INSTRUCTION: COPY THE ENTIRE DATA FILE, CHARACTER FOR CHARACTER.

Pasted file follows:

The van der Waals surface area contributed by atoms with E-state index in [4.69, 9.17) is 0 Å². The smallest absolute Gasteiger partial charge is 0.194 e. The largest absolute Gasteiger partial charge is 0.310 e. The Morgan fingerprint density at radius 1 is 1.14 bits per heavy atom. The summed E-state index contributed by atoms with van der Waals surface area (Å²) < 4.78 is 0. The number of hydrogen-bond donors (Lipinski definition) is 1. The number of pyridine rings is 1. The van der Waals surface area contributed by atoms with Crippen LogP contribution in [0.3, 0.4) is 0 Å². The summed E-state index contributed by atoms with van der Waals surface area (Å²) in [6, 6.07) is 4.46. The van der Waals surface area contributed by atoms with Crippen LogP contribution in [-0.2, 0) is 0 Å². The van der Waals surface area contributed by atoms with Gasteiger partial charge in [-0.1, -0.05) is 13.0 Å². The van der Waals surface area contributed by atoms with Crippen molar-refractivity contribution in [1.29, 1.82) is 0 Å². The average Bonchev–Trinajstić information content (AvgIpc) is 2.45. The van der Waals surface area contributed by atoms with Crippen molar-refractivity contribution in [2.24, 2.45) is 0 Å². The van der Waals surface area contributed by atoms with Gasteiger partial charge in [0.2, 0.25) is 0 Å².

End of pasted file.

The van der Waals surface area contributed by atoms with E-state index in [4.69, 9.17) is 0 Å². The smallest absolute Gasteiger partial charge is 0.194 e. The largest absolute Gasteiger partial charge is 0.310 e. The Morgan fingerprint density at radius 1 is 1.14 bits per heavy atom. The summed E-state index contributed by atoms with van der Waals surface area (Å²) < 4.78 is 0. The number of hydrogen-bond donors (Lipinski definition) is 1. The number of pyridine rings is 1. The van der Waals surface area contributed by atoms with Crippen LogP contribution in [0.3, 0.4) is 0 Å². The summed E-state index contributed by atoms with van der Waals surface area (Å²) in [6, 6.07) is 4.46. The van der Waals surface area contributed by atoms with Crippen LogP contribution in [-0.2, 0) is 0 Å². The van der Waals surface area contributed by atoms with Gasteiger partial charge in [-0.1, -0.05) is 13.0 Å². The van der Waals surface area contributed by atoms with Crippen molar-refractivity contribution in [1.29, 1.82) is 0 Å². The average Bonchev–Trinajstić information content (AvgIpc) is 2.45. The van der Waals surface area contributed by atoms with Crippen molar-refractivity contribution in [2.24, 2.45) is 0 Å². The van der Waals surface area contributed by atoms with Gasteiger partial charge in [0.2, 0.25) is 0 Å².